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Monday, July 13, 2009

The Untold Story of the Greatest Generation's Trauma

A portion of Thomas Childers' article from the Boston Globe on Father's Day, June 2009:
(quoted extensively for educational purposes)

My father Tom Childers and Willis Allen, my best friend Gary’s father, were veterans of the Second World War, prototypes of what we have come to call “the Greatest Generation.” Raised in modest circumstances during the Great Depression, with little in the way of social or economic advantages, they fought and survived the war, returned home, had families, and built successful careers. They prospered, joined social clubs, watched their sons play Little League, took their families on vacations to Florida. They were model veterans, model family men.

But for Tom and Willis and many other men who returned from World War II, there was another, more complex and unsettling reality that lurked below the glossy surface of the Greatest Generation storyline. The men and women of that generation deserve all the testimonials they receive, but the uncomplicated, reassuring portrayal of their experiences found in Tom Brokaw’s best-selling book and in our public discourse has become more than a tribute to a passing generation; it has become our public memory of “the good war” and its aftermath. Indeed, it has been repeated so often in public commemorations that it has become almost an incantation, more liturgical than historical.

I thought of Willis and Tom earlier this month as I watched dignitaries and aged veterans gather in Normandy to commemorate the fateful D-Day landings of June 6, 1944. Never mentioned in such ceremonies or in the vast media attention devoted to the “Greatest Generation” is another battle our fathers waged. That battle was not fought in the fields of Europe or the jungles of the South Pacific but in towns and cities all across America, sometimes in highly public spaces - hospitals and courtrooms - but more often in parlors, kitchens, and bedrooms. As many veterans and their families would discover, the last daunting challenge of the war, for those fortunate enough to survive it, was attempting to resume a life interrupted and forever changed by war.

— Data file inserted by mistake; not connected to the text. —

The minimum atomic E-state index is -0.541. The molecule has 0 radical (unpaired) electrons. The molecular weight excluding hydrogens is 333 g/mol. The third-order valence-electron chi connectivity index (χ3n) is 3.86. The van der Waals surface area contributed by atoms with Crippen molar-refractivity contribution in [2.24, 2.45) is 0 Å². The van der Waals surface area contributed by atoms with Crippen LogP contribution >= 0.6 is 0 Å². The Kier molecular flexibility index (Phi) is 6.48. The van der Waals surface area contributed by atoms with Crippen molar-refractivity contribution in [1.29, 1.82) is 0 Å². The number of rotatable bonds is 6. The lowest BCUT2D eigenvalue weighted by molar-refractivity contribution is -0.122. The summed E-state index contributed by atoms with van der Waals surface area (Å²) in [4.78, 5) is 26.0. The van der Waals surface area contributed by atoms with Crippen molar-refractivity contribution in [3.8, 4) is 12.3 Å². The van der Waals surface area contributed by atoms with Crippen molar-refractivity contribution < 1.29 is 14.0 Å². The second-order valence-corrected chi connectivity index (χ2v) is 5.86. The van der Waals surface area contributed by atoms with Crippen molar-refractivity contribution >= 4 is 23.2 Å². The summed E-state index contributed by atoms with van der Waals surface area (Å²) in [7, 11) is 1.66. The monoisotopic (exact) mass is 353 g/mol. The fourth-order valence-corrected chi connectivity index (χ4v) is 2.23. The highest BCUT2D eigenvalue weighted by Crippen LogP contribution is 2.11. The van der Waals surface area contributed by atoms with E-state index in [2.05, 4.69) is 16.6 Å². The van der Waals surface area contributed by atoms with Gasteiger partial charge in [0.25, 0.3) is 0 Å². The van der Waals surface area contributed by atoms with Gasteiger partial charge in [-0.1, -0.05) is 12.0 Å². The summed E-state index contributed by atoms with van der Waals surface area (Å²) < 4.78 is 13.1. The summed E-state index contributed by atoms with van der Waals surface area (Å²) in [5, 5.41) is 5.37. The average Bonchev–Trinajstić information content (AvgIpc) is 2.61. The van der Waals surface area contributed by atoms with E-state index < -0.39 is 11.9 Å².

I wonder how many of us were part of the war our fathers continued to fight in the isolation of our homes.

Click on the title for a link to the entire article


Anonymous said...

My father was on a tank during the invasion of Normandy and was later wounded in Germany. My father was distant and always worried about something. He never talked about the war just a short story to explain the horrible scar on his back. He has been dead 10 years and I loved him and miss him alot but I was never sure that he loved me. I once saw some old home movies and there he was holding and comforting me when I had fallen down. I guess I was 2-3 yrs old. I was strangely drawn to the image. He was touching me! It did not dawn on me until about 3-4 year ago that he had PTSD. I heard a women give an interview about it and finally the strange family dynamic that I to this day can't quite describe kind of made sense. I've had to work through some pretty dysfunctional problems and still have some panic issues but at least now I kind of know the root of them. To quote Howard Zinn "There is no such thing as a good war"

Carol said...

Thanks for your post. Your experience is similar to many of us with WWII veteran fathers. We never understood the trauma they brought home from the war and how our family dynamics were impacted. Slowly, the message about undiagnosed PTSD in the WWII vet is getting some study and some acknowledgement.